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U.S. Rep. Rick Renzi‘s indictment for corruption-related charges cleared the way for a flood of Democrats and Republicans to vie for the seat. According to the National Journal, “In Arizona, once a solidly red state, the Democratic Party has seen an ascendency far faster than many might have expected. Aided in part by an internal GOP split over illegal immigration, Democrats there have successfully tapped into both emerging constituencies like the state’s rapidly increasing Hispanic population, and traditional Republican territory, like business interests, to find new fundraising and electoral success.” [National Journal’s House Race Hotline, 2/20/08] According to the Arizona Capital Times, “While immigration has proven to be a hot-button issue in other states, a hard line on enforcement has rarely proven an effective electoral strategy in Arizona.” [The Arizona Capital Times, 5/2/08]
Ann Kirkpatrick (D) beat three other candidates to secure the Democratic nomination. The AP reported, “Ann Kirkpatrick, a Flagstaff lawyer and former state legislator, easily beat out three other Democrats in the district primary Tuesday with 23,557 votes, or 48 percent, with 97 percent of precincts reporting… [Republican] Sydney Hay, a mining industry lobbyist, won by a smaller margin among a field of four Republicans. She had 15,493 votes, or 39 percent, with 97 percent of precincts reporting… Kirkpatrick and Hay also will face Independent Brent Maupin in the general election.” [AP, 9/3/08]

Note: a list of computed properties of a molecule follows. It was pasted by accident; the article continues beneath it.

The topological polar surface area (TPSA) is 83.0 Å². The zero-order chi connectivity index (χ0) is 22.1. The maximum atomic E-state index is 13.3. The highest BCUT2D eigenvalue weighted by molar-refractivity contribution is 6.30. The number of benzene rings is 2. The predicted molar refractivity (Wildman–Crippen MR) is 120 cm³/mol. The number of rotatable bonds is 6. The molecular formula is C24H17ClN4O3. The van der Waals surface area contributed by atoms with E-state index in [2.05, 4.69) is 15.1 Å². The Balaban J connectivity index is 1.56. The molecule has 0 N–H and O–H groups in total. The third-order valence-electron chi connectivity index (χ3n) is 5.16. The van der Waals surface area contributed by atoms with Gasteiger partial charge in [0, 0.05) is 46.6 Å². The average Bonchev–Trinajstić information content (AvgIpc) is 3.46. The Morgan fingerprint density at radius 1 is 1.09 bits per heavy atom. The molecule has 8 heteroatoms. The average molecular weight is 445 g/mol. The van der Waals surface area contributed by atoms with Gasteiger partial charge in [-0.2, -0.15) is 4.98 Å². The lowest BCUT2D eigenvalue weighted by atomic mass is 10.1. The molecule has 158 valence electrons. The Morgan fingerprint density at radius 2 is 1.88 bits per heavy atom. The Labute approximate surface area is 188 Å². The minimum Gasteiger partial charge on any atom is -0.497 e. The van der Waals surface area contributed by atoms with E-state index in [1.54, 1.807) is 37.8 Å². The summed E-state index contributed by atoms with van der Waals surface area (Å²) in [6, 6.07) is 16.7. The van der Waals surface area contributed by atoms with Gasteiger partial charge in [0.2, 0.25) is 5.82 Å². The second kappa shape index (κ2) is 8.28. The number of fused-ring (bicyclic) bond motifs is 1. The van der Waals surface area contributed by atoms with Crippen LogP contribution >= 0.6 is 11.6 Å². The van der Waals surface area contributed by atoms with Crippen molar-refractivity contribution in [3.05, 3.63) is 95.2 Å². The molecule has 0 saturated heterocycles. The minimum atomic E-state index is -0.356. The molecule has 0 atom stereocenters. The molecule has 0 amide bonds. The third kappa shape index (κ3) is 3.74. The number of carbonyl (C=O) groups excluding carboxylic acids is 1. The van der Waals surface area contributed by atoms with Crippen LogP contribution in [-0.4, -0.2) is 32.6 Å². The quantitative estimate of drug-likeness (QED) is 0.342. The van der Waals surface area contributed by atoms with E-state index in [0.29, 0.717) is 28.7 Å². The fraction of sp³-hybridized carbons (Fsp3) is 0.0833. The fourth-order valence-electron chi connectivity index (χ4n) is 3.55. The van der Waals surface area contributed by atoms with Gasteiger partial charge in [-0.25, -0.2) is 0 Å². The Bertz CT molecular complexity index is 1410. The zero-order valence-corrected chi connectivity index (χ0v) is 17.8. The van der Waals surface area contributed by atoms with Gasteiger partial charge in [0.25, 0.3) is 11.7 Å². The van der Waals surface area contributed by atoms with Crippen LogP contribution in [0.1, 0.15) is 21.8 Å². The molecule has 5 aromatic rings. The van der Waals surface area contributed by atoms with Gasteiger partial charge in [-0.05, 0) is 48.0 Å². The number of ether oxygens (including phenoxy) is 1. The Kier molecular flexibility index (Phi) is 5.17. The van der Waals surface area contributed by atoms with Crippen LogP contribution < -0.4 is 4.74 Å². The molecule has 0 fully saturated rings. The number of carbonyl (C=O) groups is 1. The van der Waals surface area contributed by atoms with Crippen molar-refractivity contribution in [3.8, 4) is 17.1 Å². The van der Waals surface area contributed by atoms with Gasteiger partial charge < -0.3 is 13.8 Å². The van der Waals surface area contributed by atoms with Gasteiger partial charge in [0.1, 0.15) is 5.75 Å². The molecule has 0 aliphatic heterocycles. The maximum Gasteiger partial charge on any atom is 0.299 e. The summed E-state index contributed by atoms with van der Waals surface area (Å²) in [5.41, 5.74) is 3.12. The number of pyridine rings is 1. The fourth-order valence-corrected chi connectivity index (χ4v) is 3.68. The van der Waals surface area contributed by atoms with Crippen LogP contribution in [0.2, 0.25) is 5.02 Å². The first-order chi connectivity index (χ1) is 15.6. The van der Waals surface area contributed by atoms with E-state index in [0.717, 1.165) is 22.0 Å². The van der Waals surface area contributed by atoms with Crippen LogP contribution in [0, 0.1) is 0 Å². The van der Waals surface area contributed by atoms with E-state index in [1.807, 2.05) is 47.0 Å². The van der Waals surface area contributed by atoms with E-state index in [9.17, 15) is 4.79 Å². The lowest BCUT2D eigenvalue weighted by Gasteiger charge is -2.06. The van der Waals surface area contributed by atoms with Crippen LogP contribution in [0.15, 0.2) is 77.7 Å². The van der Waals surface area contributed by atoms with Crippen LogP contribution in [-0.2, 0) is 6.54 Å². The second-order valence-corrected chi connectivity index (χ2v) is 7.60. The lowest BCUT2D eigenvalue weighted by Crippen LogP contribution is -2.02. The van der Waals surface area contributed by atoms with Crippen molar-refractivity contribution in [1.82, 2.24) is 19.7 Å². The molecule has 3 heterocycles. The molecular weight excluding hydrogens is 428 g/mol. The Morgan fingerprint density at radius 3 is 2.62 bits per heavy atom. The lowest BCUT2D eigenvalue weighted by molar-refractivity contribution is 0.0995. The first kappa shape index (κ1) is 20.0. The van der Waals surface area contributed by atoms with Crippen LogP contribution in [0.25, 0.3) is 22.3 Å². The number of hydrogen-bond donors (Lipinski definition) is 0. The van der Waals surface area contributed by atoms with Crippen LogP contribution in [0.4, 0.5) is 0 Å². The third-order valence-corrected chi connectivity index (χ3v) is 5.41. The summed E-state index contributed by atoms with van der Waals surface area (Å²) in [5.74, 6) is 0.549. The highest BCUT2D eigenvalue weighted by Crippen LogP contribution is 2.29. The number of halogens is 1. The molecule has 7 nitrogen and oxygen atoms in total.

COMPREHENSIVE REFORMER. An editorial from the Arizona Republic stated that Kirkpatrick (D) “supports comprehensive immigration reform and calls for expanding the Border Patrol.” Kirkpatrick has touted her record of supporting minority rights. On the immigration issue she stated, “Progress is happening at too slow a pace. Discrimination still exists, and the immigration debate has done nothing but create more dissent. Congress needs to solve this crisis now.” Still, there is no mention of immigration on Kirkpatrick’s website. [The Arizona Republic, 8/3/08; Emily’s List Website; Accessed 8/12/08]
VAGUE SUPPORT FOR ENFORCEMENT PLUS REFORM. In 2002 Hay ran against Renzi and almost won, “but because of her conservative stands, especially on immigration and social issues, some worry she might not fit the district.” [Arizona Capitol Times, 5/2/08] While in 2008 Hay is very supportive of the need for stronger border enforcement, she also points to the benefits of legal immigration and the need to reform our system to address illegal immigration: “[W]e have a very real need for workers in specific industries in Arizona, and we must always be cognizant of that. Developing a market-based approach to deal with the labor needs of our nation, without suppressing American wages or job opportunities, would be the best way to approach this problem.” [Sydney Hay for Congress, accessed 8/6/08]
Brent Maupin does not state his immigration position on his website and a search of news articles yielded no information on his stance.